One of the great mysteries of the Vietnam War era has been solved. In 1971, a group of peace activists broke into an FBI office in Media, Pennsylvania, and lifted files that helped reveal the FBI’s elaborate program of illegally spying on political groups. The documents, given to journalists at the time, provided the first hints of a secret counter intelligence program, or COINTELPRO, the FBI’s secret program to infiltrate, monitor and disrupt social movements. The burglars called themselves the Citizens’ Commission to Investigate the FBI. They were never caught. But decades later, a number of them are coming forward for the first time. The idea for the burglary came from William Davidon, a physics professor and leader of civil disobedience against the Vietnam War. Davidon died last year. Also involved were a social worker named Bob Williamson and John and Bonnie Raines, a married couple with children. Convinced the FBI was infiltrating peace groups, they hatched a plan to stage the break-in on the night of a major championship boxing match. Another of the burglars, Keith Forsyth, described his motivation in a video produced by Retro Report.
Keith Forsyth: “Once I got over the shock of thinking that this was the nuttiest thing I’d ever heard in my life, I’m like, this is a great idea, because we’re not going to make any allegations; we’re going to take their own paperwork, signed by their own people, including J. Edgar Hoover, and give it to the newspapers. So, let’s see you argue with that. I definitely see parallels between [Edward] Snowden’s case and our case. What we revealed changed public opinion, which is why the laws were changed. If revealing ourselves is going to get people arguing with each other about what the FBI did then and what the NSA is doing now, I think that’s a good thing.”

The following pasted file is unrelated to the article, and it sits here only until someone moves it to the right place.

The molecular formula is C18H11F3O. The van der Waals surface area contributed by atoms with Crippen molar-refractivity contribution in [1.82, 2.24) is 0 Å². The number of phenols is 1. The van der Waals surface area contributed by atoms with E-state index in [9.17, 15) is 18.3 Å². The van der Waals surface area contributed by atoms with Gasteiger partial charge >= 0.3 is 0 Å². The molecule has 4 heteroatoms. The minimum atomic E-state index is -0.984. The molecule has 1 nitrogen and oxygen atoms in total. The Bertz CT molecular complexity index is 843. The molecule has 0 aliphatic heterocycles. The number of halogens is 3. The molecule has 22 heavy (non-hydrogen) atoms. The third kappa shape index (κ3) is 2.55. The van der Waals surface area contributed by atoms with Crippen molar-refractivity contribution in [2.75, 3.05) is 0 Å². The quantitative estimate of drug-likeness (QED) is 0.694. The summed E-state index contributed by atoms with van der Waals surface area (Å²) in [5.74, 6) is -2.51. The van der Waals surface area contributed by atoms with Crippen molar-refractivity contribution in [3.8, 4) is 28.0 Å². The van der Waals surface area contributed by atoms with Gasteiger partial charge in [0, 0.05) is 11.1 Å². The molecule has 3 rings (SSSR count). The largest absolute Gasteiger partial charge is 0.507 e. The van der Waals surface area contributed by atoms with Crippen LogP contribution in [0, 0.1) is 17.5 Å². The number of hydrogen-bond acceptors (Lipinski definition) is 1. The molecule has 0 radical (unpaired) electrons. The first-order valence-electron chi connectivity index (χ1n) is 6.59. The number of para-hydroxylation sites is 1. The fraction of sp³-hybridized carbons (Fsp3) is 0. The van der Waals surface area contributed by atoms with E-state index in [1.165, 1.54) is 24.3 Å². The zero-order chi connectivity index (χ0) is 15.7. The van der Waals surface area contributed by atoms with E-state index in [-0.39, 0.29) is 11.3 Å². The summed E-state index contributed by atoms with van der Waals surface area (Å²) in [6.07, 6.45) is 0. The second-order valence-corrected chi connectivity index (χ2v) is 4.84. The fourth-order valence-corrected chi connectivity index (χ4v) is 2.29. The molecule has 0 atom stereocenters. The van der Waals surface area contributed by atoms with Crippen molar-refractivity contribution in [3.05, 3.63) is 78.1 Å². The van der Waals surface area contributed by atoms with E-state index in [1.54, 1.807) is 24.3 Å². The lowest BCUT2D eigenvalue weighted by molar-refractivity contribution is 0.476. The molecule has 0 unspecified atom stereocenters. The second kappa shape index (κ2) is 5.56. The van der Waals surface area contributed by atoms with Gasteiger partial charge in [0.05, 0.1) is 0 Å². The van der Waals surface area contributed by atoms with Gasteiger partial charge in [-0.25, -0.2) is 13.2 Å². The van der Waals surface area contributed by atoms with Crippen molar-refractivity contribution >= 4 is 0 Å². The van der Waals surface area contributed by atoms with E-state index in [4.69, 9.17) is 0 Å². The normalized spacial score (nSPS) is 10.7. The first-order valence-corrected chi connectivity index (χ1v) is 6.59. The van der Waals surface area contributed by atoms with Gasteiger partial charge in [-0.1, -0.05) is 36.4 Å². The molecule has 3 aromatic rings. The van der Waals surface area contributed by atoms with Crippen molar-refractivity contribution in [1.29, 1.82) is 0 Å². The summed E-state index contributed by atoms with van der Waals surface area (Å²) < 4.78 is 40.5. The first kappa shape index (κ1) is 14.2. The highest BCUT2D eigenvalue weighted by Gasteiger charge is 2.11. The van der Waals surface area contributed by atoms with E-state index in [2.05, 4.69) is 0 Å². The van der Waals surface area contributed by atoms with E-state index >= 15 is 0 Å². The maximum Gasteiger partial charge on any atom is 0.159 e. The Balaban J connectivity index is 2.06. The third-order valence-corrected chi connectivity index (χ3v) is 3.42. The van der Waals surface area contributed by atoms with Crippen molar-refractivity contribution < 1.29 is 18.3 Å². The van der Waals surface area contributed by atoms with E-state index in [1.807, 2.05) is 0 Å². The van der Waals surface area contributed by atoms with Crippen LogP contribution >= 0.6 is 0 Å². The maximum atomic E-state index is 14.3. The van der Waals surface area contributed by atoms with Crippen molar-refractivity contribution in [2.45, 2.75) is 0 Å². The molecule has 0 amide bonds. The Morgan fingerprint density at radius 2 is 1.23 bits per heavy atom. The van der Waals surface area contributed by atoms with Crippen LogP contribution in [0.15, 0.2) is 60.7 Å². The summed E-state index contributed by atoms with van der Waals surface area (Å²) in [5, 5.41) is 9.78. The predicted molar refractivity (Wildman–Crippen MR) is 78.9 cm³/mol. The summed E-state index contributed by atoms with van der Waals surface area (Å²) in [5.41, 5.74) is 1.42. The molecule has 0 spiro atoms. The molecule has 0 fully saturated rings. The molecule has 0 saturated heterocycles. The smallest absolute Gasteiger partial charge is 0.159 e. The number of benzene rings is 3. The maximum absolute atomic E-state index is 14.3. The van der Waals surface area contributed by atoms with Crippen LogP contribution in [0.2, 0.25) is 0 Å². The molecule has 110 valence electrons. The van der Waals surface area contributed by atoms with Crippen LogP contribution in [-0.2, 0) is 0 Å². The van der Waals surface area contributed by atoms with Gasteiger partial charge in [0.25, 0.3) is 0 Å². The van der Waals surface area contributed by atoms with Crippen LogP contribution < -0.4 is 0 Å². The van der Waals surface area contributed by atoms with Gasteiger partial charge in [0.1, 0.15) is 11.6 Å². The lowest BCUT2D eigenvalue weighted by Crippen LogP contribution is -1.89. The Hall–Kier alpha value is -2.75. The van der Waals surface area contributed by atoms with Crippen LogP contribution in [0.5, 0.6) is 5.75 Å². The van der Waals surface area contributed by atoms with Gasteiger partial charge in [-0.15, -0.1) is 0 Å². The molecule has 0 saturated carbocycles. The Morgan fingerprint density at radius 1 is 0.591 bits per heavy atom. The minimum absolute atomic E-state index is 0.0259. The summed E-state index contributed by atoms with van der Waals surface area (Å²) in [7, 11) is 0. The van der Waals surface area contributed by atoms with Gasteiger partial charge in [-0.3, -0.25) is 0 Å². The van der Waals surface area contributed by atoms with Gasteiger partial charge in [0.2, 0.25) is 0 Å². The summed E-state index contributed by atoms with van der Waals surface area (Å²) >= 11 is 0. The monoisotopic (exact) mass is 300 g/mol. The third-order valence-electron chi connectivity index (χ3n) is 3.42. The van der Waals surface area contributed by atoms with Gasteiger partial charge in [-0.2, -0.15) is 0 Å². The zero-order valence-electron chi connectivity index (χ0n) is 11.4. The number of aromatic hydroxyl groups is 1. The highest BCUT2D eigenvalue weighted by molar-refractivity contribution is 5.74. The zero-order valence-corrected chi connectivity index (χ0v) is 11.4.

Forsyth was arrested in a separate action months after the burglary by a group of FBI agents who were monitoring the raid of a draft office in Camden, New Jersey. Bob Williamson was also arrested. Their role in the burglary, however, was not revealed until now. Ahead of the burglary, Bonnie Raines cased the office while posing as a college student. While there, she confirmed the office did not have a security system. Raines describes her role in the video.
Bonnie Raines: “I was to call the office and make an appointment as a Swarthmore student doing research on opportunities for women in the FBI. So they gave me an appointment. I tried to disguise myself as best I could, and I went to say goodbye, and I acted confused about where the door was, and that gave me a chance then to check out both rooms and know where the file cabinets were.”
FBI Director J. Edgar Hoover assigned nearly 200 agents to investigate the burglary –- in particular, they were told to hunt for the mysterious college girl who had come to the office. But the case was closed when the statute of limitations expired five years later. The story is told in a new book by Betty Medsger, a former Washington Post reporter who received the documents from the burglars. Three other burglars have chosen to remain anonymous.